A Plum Job
It’s 1940. Germany’s military might is smashing through the Low Countries and the British, Belgian and French forces are trapped at Dunkirk. The Nazis will soon be in Gay Paree. Louise Wellesley is a gorgeous and aristocratic young Englishwoman desperate to become an actress. But her upbringing demands that young women of her class go to finishing school, the Buckingham Palace debutante ball, and then remain at home until the right chap comes along. Such young ladies most definitely do not cavort semi-naked upon the wicked stage. But war brings change. People tell lies. Rules are broken, and so when Louise becomes a spy and finds herself in the French capital and living by her wits while facing arrest, torture, and death from the French police, Resistance, Gestapo and a double-agent, she had bloody well better remember her lines, act out of her skin and never ever bump into the furniture. Mind you, it helps if your new best friend is Edith Piaf.
Cenarth Fox tells his story with prose that carries the reader along its fluid course—often with a wry dose of humor. A Plum Job is a tale of two lives, one the life of a cheeky English schoolgirl, the other a bold and independent young woman who bares her breasts on stage in Paris and outwits the Gestapo. The scenes are exquisitely set and the characters fully fledged. For the fan of historical fiction, A Plum Job is required reading. Scott Skipper
A Plum Job is about passion and perseverance, about missed opportunities and great losses. Against the backdrop of a fresh world war and suspicion on both sides it is more than just a tale of a wannabe actress. The fictional tale Fox has woven through historical events is captivating and filled with drama and excitement, it’s even a little bit heartbreaking to be honest. It’s not 100% historically accurate but it is hard to put down all the same with a story that’s filled with drama, excitement, and suspense. There are numerous surprises and unexpected things that keep you interested and engaged and it’s a compelling story, you’re never quite sure where it is heading but you don’t mind the journey getting there. Amy Brownlee
I found it hard to put down. I kept getting annoyed by the thought that I was unable to discern the reality and the fictional. I found the light and shade worked very well. Reading about Plum was a pleasure but I kept laying the book aside after the Nazi episodes for a day or so of recovery. Congratulations on a job so intelligently put together. Trevor Blum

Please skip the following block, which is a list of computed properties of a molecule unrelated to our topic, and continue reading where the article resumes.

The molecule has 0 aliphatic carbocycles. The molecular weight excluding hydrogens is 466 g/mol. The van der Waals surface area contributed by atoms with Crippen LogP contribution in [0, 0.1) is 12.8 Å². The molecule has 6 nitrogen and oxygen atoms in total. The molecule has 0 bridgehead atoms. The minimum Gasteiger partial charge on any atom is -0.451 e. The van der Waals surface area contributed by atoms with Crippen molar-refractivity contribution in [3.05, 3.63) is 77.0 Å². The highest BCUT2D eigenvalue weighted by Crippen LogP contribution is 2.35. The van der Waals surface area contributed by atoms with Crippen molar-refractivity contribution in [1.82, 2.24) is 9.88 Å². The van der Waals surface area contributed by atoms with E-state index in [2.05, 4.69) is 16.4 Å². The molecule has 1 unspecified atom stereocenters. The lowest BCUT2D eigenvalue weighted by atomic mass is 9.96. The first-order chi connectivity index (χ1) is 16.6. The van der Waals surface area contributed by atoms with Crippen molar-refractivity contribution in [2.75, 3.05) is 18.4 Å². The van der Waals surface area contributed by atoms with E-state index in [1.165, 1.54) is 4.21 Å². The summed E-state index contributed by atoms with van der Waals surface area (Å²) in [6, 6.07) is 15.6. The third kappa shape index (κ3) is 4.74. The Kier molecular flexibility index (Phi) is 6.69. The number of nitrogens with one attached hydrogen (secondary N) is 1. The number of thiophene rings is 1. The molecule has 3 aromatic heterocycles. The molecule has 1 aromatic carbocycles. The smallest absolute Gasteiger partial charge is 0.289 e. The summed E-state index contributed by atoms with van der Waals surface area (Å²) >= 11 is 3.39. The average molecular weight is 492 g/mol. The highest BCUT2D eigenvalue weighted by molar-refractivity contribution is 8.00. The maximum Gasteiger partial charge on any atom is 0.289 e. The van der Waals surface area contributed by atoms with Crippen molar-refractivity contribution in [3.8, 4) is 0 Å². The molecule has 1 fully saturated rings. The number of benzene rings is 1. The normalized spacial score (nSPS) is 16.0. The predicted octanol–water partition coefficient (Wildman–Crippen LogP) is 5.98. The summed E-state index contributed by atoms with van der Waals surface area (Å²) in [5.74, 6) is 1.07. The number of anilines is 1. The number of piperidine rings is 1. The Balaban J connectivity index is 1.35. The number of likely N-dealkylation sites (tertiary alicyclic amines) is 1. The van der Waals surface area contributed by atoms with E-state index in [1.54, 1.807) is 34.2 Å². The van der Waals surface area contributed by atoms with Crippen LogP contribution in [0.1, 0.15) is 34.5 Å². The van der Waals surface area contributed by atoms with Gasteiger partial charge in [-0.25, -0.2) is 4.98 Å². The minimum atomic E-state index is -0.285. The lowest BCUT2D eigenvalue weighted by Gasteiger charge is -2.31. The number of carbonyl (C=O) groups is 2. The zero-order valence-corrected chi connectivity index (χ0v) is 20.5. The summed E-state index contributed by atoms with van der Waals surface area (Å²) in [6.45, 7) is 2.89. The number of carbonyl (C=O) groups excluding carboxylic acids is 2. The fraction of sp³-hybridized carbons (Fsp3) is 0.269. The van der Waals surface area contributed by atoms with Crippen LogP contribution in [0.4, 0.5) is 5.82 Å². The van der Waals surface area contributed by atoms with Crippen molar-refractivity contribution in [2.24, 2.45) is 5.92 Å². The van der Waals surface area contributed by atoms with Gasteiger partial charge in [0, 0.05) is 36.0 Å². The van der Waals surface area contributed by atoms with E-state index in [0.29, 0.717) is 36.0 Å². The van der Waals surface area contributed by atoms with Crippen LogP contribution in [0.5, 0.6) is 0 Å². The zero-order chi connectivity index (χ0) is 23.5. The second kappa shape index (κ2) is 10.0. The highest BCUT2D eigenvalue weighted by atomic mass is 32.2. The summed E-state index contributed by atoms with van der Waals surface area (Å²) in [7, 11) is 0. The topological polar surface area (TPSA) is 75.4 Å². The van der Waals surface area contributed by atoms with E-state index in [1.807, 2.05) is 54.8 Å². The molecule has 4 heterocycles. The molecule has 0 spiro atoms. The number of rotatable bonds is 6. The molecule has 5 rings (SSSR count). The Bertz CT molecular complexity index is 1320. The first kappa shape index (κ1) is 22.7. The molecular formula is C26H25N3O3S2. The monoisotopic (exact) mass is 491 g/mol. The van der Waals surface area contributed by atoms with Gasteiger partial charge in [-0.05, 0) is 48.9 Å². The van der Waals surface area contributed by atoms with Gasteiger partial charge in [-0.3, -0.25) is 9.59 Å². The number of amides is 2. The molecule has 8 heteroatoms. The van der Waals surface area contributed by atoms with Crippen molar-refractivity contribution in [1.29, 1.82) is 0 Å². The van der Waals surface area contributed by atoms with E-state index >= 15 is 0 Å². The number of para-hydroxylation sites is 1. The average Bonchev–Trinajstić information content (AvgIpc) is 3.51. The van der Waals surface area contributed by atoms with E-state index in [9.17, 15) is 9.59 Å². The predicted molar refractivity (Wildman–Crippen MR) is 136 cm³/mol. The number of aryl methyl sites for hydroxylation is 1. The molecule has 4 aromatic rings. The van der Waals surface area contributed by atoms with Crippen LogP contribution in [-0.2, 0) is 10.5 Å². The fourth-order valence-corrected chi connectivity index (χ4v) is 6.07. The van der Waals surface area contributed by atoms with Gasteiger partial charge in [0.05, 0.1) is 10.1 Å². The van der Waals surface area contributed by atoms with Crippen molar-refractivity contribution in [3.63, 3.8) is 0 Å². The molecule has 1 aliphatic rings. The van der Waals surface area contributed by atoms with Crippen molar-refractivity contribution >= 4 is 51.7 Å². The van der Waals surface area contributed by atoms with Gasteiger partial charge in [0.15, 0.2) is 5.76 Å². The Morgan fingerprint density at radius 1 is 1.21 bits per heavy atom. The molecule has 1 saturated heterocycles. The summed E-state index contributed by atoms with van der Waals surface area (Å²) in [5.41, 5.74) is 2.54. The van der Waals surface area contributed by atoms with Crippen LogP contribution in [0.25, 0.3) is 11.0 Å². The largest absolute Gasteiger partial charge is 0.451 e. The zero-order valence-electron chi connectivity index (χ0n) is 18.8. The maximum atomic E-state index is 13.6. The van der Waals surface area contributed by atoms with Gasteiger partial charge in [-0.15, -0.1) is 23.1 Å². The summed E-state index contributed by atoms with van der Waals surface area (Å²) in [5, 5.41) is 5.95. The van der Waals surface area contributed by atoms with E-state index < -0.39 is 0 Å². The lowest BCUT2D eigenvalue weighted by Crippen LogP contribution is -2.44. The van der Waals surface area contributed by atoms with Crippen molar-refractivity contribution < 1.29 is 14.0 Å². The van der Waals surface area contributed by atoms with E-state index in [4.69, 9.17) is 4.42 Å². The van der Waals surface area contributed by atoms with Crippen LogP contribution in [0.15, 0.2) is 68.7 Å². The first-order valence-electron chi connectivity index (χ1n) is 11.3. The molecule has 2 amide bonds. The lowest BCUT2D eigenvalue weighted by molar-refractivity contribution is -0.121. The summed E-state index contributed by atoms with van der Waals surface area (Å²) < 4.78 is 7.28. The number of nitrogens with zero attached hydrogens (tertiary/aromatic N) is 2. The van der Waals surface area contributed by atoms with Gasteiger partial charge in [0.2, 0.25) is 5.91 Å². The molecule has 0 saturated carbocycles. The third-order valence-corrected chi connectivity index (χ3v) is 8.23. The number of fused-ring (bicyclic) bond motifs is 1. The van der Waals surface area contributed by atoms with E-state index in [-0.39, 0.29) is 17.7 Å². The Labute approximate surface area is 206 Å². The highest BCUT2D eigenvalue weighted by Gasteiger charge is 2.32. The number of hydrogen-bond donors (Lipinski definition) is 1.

Throughout the story Louise is involved in dramatic performances and there are many references to well-known lines of famous plays and poems. (These I thoroughly enjoyed.) I also enjoyed the gentle humour throughout the book. The title of the book is very cleverly inserted into the closing of the story. It is well defined on the cover as a theatrical thriller, a tale of romance, death, lies and spies. Jocelyn Grieve
This novel is based on the hugely-successful play Saucy Pat. See Plays – Two-act Plays.
Patrick Brontë, father of the famous novelist sisters, was of lowly Irish birth. His father was kidnapped, enslaved and abused. But Pat’s illiterate dad survived, married and Patrick was born in a two-room cottage. He had 9 younger siblings. From humble origins, Pat became an amazing teacher winning a scholarship to Cambridge graduating with honours. He was a Church of England priest for 55 years, had six children, three of whom—Charlotte, Emily and Anne—became and still are famous novelists.
But Patrick copped a bad press. Elizabeth Gaskell wrote a biography about Patrick’s daughter Charlotte. Mrs Gaskell ripped into Patrick; so severely that critics inferred he was ‘a cassocked savage’ and ‘a mad dog who should be shot’. Really? Biographers pushed the Gaskell line for 150+ years. Brontë the bastard. Pat’s reputation was set in cemetery stone. But no longer. Now his gripping, true story can be told. And what a story. The redhead from County Down was brilliant. He was a poet, novelist, hero and way ahead of his time. He gave his children a fabulous education with giant dollops of love. He inspired them to write. He was a fierce advocate for health, education and social reform. And he loved dogs! Meet the unsung hero from the Yorkshire moors—the redhead with the ‘right’ reputation.
A splendid story, reading like a Victorian melodrama … the convincing story of Patrick’s family life at Haworth. Louise Joy
Portrays the life of Brontë in remarkable style giving a deeper insight into a famous literary family. Rev. Philip Higgins
I absolutely loved this book. Patrick Brontë was a Man of Sorrows. Marie Ryan Readings and Writings
Cenarth Fox has seized the day to revisit Patrick Brontë, an extraordinary man who encouraged his children to read, to think, and hence to imagine. Geraldine Starbrook
I loved the book and I loved Patrick. All the characters are so believable. They made me cry. Veronica Hannebery
I laughed and cried in my journey through the pages … a beautifully written portrait of poor old Patrick. Jonne Herbert
Wonderfully evocative—Patrick’s fabulous journey from poverty in Ireland to the Yorkshire I know and love. Steve Stanworth (Churchwarden and Site co-ordinator for the Bronte Bell Chapel, Thornton)
Bernie Slim is a young scientist, addicted to black coffee and cinnamon doughnuts. He creates a new drug which impacts the conscience. The MCP or Moral Compass Pill must be science fiction. Or is it? When it’s surreptitiously given to a few ratbags, they suddenly become model citizens. Word sneaks out and the Victorian Premier, the Mafia, and the CEO of an international pharmaceutical company fight tooth and nail to obtain the drug. Bernie’s in bother.
When the cops step in, it’s time to destroy the drug and Bernie. Can he survive?
What would happen if politicians, criminals, and CEOs developed a conscience?
Due for publication July 2017
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